The Bombay High Court directed the Maharashtra government to list the steps taken to probe the “serious” accusations of corruption and misuse of public office made against former state minister Eknath Khadse by activist Anjali Damania. A bench of Justices BR Gavai and MS Karnik said that if it finds that the state has taken required steps, then it might not continue hearing the PIL, but if it failed to do so, the court “cannot remain a silent spectator”.
It was hearing an application by BJP leader Khadse seeking that a Public Interest Litigation (PIL) filed by Damania and five others against him and his family members be dismissed as they were associated with political parties. The PIL, filed in July this year, had alleged that Khadse had misused his office and “amassed great wealth at the cost of public interest throughout his political career”. It had alleged that “Khadse and his relatives had purchased several land parcels through benami transactions and that the assets owned by him and his family were disproportionate to their incomes.” The PIL had sought that a “Special Investigation Team be constituted, or a judicial inquiry be initiated” to look into the allegations.
Khadse, however, argued through his counsel Darius Khambata that the PIL deserved to be “thrown out” of the court since the “petitioners were not bona fide”. Khambata alleged that since “Damania and three other petitioners were previously associated with the Aam Aadmi Party, and another petitioner was a working member of the Shiv Sena, they had approached court with the ulterior motive of exacting a political revenge against their rival BJP leader.” Besides, he argued, the petitioners had failed to disclose their political associations to the court at the time of filing the PIL.
“The rules of filing a PIL mandate that the petitioner must make full disclosure of his identity, motives, and also of any pending litigation against him or her. In the present case, not only are the members associated with rival political parties, but, they chose to suppress this fact before the court. “Also, there are several criminal defamation cases pending against Damania, which she refused to inform this court of,” Khambata argued. “There is no public interest in this plea and it is merely an act of political vendetta,” he said.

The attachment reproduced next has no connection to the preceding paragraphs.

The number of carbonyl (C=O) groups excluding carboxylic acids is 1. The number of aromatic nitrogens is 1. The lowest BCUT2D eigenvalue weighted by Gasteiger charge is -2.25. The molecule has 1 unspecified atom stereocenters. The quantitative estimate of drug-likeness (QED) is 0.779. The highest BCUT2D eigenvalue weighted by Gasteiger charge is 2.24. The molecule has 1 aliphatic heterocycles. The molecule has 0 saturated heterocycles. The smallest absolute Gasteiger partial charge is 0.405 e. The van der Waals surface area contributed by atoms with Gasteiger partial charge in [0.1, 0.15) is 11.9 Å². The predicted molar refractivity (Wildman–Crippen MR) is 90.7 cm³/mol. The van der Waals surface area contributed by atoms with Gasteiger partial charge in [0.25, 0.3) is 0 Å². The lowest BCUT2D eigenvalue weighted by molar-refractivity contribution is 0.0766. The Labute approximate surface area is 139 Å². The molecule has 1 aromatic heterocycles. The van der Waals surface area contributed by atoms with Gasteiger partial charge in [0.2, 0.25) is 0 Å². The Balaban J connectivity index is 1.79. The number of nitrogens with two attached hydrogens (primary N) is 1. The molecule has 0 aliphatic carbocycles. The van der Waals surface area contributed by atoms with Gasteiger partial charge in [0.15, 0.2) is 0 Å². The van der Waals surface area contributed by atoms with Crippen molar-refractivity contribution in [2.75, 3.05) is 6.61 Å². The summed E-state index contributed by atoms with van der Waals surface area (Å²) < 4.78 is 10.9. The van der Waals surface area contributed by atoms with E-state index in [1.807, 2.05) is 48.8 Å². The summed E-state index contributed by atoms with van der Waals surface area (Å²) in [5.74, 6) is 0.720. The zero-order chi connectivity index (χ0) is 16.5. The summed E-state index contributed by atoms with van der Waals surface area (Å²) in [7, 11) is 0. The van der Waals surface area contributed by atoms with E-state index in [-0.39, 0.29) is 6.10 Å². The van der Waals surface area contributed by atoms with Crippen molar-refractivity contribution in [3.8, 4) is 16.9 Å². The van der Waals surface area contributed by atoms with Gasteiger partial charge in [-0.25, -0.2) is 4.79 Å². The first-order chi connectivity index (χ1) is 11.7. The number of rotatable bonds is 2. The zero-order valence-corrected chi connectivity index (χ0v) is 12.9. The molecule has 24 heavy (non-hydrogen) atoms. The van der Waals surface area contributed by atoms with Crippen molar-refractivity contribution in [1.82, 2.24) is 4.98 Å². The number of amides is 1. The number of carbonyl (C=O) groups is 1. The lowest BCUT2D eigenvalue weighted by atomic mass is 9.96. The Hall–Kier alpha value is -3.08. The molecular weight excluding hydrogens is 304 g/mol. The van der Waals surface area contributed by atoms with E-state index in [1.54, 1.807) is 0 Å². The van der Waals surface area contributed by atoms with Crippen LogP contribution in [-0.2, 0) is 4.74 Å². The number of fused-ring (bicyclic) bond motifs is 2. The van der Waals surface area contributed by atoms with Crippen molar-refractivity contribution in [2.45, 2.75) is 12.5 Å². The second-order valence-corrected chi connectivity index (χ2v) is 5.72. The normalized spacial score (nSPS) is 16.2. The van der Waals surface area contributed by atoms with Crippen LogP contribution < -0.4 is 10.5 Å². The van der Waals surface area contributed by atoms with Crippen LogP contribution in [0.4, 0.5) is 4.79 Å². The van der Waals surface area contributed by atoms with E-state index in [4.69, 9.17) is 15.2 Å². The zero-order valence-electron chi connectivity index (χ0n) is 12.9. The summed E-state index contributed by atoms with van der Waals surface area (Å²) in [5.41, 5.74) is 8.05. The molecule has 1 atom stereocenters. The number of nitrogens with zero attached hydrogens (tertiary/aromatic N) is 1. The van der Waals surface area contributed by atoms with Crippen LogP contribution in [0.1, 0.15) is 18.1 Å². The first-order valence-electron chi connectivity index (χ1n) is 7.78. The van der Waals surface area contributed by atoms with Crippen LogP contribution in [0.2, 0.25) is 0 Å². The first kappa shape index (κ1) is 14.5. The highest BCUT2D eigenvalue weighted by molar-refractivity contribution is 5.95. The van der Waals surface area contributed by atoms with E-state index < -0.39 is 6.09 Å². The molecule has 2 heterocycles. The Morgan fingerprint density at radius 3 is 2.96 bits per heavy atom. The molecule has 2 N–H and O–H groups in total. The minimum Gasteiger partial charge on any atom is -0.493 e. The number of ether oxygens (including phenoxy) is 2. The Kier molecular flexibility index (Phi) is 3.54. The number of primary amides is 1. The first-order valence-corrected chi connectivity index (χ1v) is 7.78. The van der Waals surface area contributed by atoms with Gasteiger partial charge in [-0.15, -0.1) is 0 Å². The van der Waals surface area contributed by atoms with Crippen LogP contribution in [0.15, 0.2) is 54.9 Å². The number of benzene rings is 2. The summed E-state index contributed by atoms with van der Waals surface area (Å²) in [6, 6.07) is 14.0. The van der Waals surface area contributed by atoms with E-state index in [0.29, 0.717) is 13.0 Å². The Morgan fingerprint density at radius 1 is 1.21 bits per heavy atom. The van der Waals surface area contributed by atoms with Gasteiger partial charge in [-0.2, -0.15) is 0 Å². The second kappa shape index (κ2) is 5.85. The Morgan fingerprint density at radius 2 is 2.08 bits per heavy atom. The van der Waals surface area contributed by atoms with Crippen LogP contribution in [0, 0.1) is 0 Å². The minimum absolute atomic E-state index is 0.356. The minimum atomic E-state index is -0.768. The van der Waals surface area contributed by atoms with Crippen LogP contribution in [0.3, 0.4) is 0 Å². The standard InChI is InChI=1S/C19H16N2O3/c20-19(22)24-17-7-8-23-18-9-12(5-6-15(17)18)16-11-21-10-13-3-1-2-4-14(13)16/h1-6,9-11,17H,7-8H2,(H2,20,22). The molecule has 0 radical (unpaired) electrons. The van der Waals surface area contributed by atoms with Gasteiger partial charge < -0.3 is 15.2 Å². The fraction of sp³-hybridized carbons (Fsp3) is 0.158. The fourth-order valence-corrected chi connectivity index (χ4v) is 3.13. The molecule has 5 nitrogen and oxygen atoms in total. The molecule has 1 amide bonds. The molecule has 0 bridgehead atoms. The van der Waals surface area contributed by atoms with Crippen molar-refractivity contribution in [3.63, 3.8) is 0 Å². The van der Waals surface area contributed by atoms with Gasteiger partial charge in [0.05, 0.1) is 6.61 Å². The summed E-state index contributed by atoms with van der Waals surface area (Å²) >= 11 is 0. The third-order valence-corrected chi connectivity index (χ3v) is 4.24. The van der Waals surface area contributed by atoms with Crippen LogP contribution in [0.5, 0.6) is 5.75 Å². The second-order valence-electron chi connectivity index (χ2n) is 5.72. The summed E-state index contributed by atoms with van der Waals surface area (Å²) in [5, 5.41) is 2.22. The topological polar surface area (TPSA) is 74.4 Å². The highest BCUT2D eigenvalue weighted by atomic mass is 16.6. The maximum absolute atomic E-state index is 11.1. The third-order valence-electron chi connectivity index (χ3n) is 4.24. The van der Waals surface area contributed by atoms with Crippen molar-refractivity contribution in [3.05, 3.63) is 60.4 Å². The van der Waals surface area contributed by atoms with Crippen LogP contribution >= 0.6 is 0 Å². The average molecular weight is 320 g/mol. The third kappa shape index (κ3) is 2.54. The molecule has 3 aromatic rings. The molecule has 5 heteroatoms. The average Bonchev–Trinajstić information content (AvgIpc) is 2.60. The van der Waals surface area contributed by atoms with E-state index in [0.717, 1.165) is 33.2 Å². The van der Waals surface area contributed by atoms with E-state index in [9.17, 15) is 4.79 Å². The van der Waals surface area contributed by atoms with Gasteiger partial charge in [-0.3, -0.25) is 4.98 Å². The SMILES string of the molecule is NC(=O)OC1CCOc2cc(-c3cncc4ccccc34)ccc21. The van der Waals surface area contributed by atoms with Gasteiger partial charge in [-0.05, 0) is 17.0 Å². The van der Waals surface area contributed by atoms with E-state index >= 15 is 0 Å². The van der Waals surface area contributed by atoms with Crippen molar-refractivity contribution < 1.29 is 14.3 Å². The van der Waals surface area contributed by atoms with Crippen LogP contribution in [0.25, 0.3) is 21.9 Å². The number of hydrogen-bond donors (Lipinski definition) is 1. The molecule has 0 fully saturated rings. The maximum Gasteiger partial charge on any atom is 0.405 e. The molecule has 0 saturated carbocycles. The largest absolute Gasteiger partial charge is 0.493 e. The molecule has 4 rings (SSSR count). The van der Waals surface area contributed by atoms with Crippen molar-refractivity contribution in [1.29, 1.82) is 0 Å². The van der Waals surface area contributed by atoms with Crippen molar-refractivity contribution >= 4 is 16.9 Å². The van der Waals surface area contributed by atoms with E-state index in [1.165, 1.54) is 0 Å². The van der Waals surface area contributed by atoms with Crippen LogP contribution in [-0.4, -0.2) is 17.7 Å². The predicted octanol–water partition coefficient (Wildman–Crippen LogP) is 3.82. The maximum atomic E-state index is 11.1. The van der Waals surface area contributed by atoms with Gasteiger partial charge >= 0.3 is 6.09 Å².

The petitioners’ counsel Mihir Desai however, argued that Damania and the others had resigned from their political posts in AAP much before filing of the PIL. He also said that Sena member Gajanan Malpure had approached HC merely as a “concerned citizen.” He also said that of the 27 cases of defamation pointed out by Khadse, Damania had “received notices in only three of the cases”. Desai also told the court that before filing the PIL, the petitioners had exhausted all other available remedies by filing complaints on the above allegations against Khadse before various state authorities including the Anti-Corruption Bureau, the Jt Commissioner of the Economic Offences Wing, the Enforcement Directorate, and the income tax commissioner.
The bench noted that since the state government had acknowledged receiving the above complaints on November 10, 2016, the court was “expected to find out what the state had done so far in response to the complaints”. It said that while the rules mandated that the courts verify the bona fide of petitioners in PILs, it was also the court’s “constitutional duty to ensure that justice was done in all cases.” “Serious allegations have been made on affidavit by the petitioners against a senior BJP leader. If we find that the state has taken required steps then we might not continue hearing the PIL. “However, if we realise that the state has failed to take appropriate steps based on the complaints made by the petitioners, this court cannot remain a silent spectator,” Justice Gavai said.
HC has granted the state three weeks to file an affidavit listing down the action it has taken since receiving Damania’s complaints in November 2016.